Better Board Presentations – 10 Ways To Present to the Board
February 27, 2023
Presenting to the board can feel daunting. But at the same time it’s a great opportunity to stand out and impress: you can showcase yourself with your board presentation.
One of your biggest challenges when presenting to a board is knowing at what level to present. Do you need to outline the background? Should you cover all the detail? Do you need to address every objection? For this reason, people often struggle to make their board presentation work.
The most important thing to understand is that board members want answers, not problems. They do not want to mark your homework; they want to make decisions based on your expert advice.
This means you will present successfully to a board if you follow a few simple rules. This is important because presenting to the board is a core business skill.
To help you master the skills of a board presentation, our coaches have shared their top ten lessons for creating and delivering killer board presentations. Their advice is based on over 15 years of successfully coaching senior managers globally.
Top ten tips for presenting to the board
- Your board wants answers, not problems
- Keep your board presentation short
- Get to the point quickly
- Tell the board how important their decision is
- Your board presentation is often won before the board meeting
- You are the expert
- Minimise use of visual aids in your board presentation
- Use stories and examples
- Make your presentation easy for the board, and fun
- Prepare your boardroom presentation rigorously
1. Your board wants answers, not problems
Imagine being a board director. You have huge responsibilities. Your brief is wide and you regularly need to make decisions based on limited knowledge. When someone presents to you at a board meeting you want to know that you are listening to an expert. You want them to give you advice. What you don’t want is someone who sits on the fence and says ‘on the one hand – on the other hand…’ without reaching a conclusion.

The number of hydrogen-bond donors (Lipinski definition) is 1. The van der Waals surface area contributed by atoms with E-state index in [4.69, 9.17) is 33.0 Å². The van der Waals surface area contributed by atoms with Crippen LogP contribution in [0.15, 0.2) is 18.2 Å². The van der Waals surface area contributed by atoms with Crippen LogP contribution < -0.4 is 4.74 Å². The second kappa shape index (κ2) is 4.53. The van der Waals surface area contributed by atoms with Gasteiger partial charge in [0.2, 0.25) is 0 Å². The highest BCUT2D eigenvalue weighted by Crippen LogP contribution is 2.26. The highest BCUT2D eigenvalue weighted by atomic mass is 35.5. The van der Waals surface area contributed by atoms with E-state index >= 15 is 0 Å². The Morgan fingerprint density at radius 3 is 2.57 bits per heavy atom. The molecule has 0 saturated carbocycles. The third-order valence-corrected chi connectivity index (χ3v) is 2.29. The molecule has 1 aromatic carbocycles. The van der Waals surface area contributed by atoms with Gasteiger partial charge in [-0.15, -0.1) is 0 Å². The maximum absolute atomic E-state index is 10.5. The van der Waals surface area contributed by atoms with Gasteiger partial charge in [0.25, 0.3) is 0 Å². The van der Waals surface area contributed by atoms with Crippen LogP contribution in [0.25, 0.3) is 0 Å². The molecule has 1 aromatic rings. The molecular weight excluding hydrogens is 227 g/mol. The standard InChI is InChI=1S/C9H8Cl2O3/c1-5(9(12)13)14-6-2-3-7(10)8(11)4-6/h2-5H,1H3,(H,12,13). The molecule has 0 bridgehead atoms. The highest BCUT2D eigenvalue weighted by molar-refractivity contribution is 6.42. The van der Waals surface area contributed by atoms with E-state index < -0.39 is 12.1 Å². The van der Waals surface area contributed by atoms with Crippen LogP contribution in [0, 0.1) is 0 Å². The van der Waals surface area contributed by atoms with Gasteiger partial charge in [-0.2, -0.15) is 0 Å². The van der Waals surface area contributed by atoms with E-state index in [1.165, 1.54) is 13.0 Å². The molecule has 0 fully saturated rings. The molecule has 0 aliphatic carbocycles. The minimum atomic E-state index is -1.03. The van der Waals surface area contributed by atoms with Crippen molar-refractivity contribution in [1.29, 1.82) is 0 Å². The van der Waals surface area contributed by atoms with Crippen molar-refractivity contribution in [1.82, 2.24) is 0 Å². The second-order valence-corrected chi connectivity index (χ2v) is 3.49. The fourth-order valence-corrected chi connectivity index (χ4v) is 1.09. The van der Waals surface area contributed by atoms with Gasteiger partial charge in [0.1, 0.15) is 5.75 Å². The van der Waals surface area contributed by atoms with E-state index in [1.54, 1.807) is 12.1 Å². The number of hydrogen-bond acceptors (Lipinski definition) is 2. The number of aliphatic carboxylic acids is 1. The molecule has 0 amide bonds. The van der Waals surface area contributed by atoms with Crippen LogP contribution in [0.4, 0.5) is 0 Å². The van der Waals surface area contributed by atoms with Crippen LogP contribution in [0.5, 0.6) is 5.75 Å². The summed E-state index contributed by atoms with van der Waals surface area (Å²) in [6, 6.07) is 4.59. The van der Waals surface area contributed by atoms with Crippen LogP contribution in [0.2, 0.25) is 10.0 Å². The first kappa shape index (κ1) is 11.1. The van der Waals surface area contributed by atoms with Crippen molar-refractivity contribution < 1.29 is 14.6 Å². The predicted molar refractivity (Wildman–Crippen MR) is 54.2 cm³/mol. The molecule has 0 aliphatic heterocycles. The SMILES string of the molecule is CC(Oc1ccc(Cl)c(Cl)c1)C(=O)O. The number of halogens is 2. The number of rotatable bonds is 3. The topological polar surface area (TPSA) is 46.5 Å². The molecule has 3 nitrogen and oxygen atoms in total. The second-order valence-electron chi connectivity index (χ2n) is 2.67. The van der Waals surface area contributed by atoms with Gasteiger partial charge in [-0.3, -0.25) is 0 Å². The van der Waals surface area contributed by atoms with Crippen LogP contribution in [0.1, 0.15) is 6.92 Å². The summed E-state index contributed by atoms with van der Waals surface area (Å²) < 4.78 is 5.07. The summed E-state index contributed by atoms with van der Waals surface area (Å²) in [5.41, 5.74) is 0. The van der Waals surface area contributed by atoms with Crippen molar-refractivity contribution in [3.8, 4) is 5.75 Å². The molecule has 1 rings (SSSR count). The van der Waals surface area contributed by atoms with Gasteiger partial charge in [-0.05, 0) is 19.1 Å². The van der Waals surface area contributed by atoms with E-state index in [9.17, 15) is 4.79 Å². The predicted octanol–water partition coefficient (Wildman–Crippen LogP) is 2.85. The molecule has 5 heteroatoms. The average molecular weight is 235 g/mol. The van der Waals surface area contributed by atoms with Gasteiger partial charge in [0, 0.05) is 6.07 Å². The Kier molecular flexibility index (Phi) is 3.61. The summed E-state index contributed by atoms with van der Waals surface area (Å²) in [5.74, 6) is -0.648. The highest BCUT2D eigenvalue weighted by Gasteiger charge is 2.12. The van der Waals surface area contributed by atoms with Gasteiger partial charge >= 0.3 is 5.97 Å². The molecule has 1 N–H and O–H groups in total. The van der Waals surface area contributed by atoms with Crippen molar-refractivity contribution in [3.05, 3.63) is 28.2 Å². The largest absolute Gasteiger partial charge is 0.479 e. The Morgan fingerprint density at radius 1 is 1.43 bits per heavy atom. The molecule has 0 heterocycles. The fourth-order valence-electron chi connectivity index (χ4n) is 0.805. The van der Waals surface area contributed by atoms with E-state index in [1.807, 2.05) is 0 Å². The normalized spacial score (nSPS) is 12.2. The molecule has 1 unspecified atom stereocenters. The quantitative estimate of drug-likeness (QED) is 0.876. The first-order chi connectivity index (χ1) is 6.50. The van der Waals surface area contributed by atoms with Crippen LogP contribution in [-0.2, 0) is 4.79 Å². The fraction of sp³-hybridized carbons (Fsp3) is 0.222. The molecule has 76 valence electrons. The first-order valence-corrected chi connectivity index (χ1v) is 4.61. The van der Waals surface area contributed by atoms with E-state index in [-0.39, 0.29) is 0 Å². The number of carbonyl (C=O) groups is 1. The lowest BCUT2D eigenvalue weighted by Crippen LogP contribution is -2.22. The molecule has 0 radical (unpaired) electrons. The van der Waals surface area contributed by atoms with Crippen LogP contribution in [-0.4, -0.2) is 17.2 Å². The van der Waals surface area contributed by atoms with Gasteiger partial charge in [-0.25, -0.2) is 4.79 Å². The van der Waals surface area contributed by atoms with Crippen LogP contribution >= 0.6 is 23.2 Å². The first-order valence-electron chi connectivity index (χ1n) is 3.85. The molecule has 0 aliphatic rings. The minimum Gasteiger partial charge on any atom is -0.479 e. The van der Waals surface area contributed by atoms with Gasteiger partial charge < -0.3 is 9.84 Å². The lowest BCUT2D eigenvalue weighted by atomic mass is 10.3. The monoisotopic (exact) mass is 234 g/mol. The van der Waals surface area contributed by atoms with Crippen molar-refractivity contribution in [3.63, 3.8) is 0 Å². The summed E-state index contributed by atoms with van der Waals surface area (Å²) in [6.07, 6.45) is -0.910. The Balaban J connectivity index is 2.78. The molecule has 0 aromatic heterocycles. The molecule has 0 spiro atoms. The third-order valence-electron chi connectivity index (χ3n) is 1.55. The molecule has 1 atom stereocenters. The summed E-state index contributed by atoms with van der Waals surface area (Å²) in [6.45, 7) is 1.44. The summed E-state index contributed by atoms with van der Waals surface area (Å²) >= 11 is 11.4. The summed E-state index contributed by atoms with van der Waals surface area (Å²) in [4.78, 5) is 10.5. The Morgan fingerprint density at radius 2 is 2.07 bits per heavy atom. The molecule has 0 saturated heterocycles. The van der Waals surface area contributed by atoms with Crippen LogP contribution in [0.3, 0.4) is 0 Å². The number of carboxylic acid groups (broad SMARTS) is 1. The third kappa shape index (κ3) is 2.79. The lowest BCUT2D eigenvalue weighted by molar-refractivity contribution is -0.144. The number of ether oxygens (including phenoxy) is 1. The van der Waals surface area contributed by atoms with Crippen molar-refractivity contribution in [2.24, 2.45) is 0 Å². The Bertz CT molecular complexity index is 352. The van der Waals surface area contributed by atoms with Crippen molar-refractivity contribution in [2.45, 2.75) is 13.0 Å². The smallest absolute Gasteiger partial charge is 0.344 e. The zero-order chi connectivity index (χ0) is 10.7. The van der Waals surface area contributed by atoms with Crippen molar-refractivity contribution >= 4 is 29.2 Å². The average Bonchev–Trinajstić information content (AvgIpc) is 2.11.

As a presenter you need to do the hard work for the board so that your presentation lays out clearly what the issues are, why they are important and what should be done. If you are very good you will also look at alternative approaches and argue why those will not work. You may also assess risks. By taking this approach you show that you understand the issues and that the board can rely on your good judgement.
2. Keep your board presentation short
Most board directors are very busy and have a huge amount on their plate. When presenting to them your job is to make it easy for the board to make decisions. You’ll find that you will be most successful if you say less, and say it better. What do I mean by that? Don’t waste time stating the obvious. You do not need to tell them that climate change is a big issue or that the war in Ukraine has increased energy prices.
You will look more impressive when you present if you build on the board’s existing knowledge rather them telling them stuff they know already.
3. Your board presentation should get to the point quickly
What do you say in the opening words of your board presentations? How do you grab attention and show that what you are saying will be valuable to the board? If you want to impress you want to quickly lay out why you are there and what you are looking for from the board members. The quicker you get to the meat of the topic the better. Do not start with extensive background and never leave the punchline to your closing words.